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thyroid solid cell nests

Thursday 29 March 2012

Definition: Solid cell nests (SCNs) are remnants of the ultimobranchial body that have been found in 61% of human thyroid glands serially sectioned.

SCNs are composed of solid (squamoid) and/or cystic structures of main cells (negative for thyroid transcription factor-1 [TTF-1], thyroglobulin, and calcitonin) admixed with rare C cells.

Sometimes, mixed follicles lined by main cells and follicular epithelium, as well as microcysts, papillae, and ciliated cells, can be associated with SCNs.

Although their biologic meaning is unknown, it has been proposed that the main cells of SCNs harbor some properties of a stem cell phenotype such as the capacity for self renewal, conferred by telomerase activity, and for differentiation to one or more types of specialized cells, given the high expression of p63 and bcl-2.

According to the cancer stem cell hypothesis, a histogenetic relationship between SCNs and some thyroid carcinomas has been widely debated in the literature.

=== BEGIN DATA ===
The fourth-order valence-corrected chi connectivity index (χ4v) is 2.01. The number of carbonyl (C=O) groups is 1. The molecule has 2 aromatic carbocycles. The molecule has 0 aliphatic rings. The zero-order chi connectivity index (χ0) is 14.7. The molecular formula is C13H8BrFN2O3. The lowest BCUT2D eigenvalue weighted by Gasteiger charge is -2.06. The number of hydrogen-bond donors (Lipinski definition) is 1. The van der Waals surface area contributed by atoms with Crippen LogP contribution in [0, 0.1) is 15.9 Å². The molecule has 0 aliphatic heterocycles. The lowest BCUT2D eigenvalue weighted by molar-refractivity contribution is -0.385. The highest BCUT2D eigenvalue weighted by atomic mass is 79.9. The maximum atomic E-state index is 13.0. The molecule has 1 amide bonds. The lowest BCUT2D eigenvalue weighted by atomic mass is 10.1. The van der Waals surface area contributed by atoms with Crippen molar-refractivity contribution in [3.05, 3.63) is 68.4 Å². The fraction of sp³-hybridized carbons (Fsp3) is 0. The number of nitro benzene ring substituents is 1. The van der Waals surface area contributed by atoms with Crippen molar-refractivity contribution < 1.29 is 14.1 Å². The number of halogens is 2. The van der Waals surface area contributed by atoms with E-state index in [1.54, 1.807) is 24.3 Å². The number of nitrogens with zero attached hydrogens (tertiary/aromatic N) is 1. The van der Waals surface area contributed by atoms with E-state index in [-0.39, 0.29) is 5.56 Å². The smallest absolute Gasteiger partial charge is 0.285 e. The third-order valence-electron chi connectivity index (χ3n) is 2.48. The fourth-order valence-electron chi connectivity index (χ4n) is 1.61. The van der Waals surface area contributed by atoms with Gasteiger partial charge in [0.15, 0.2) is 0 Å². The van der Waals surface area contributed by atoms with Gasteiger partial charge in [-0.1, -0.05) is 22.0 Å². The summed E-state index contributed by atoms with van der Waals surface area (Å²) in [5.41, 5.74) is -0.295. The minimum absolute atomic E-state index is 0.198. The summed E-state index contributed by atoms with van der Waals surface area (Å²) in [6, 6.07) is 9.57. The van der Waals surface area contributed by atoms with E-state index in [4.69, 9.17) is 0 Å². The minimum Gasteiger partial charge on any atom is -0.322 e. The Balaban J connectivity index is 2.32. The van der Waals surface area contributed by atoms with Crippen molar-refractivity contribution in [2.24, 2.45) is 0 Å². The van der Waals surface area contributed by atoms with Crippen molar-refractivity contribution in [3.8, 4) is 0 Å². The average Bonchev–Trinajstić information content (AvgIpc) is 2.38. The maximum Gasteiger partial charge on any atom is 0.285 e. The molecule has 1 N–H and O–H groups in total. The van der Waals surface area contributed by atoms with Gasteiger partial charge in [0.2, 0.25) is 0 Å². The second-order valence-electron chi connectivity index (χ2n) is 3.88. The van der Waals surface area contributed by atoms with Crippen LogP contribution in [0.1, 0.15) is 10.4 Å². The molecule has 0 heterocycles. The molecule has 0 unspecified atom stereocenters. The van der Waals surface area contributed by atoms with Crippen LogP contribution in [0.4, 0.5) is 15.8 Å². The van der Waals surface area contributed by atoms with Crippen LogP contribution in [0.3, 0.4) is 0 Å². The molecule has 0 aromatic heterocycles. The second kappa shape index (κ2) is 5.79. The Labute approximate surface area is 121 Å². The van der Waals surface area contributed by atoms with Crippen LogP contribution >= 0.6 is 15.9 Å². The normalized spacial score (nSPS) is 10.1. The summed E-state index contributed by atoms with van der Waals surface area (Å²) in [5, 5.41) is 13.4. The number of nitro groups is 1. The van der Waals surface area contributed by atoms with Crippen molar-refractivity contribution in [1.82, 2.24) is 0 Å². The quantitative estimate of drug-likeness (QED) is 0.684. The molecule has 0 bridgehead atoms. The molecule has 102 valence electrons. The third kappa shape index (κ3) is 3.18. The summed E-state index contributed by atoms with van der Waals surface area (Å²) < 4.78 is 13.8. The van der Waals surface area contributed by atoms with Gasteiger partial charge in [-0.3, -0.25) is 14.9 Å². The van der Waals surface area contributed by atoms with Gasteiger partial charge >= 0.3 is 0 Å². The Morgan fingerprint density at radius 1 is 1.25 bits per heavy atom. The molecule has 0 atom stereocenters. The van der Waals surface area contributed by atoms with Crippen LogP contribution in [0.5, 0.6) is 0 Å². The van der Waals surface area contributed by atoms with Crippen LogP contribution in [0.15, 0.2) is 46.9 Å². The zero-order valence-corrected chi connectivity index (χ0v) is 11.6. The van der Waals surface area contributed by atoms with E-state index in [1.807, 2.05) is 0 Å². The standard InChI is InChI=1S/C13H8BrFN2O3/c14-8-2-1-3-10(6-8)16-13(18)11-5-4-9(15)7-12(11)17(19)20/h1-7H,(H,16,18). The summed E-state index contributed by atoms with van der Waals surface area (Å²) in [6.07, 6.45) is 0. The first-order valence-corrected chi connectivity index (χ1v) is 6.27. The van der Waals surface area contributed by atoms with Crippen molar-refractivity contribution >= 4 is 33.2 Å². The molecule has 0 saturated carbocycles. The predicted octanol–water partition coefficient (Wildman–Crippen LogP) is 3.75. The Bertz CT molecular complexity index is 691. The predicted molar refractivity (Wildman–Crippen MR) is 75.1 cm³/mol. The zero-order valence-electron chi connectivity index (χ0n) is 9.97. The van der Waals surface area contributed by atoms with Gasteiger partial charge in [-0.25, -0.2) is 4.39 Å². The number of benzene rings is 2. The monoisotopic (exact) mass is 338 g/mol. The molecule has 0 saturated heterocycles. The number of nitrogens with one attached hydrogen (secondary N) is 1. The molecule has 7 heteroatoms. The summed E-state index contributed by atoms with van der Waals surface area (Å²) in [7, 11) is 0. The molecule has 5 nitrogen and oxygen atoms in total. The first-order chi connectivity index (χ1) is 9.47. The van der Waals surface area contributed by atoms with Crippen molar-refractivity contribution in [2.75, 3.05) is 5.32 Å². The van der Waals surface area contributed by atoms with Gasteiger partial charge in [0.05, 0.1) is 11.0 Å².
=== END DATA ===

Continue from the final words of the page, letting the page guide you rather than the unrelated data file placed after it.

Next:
SCN hyperplasia has been reported as single giant SCNs or as multiple small nests.

Continuity between SCN lesions and papillary thyroid carcinoma also sharing BRAF or RAS mutations has been reported.

More recently, a primary small cell (basaloid) carcinoma of the thyroid displaying SCN features has also been reported.

Variants

- oncocytic thyroid solid cell nests (SCNs)

  • SCNs with oncocytic (Hürthle cell) features

References

- Absence of the BRAF and the GRIM-19 Mutations in Oncocytic (Hürthle Cell) Solid Cell Nests of the Thyroid, Am J Clin Pathol, 2012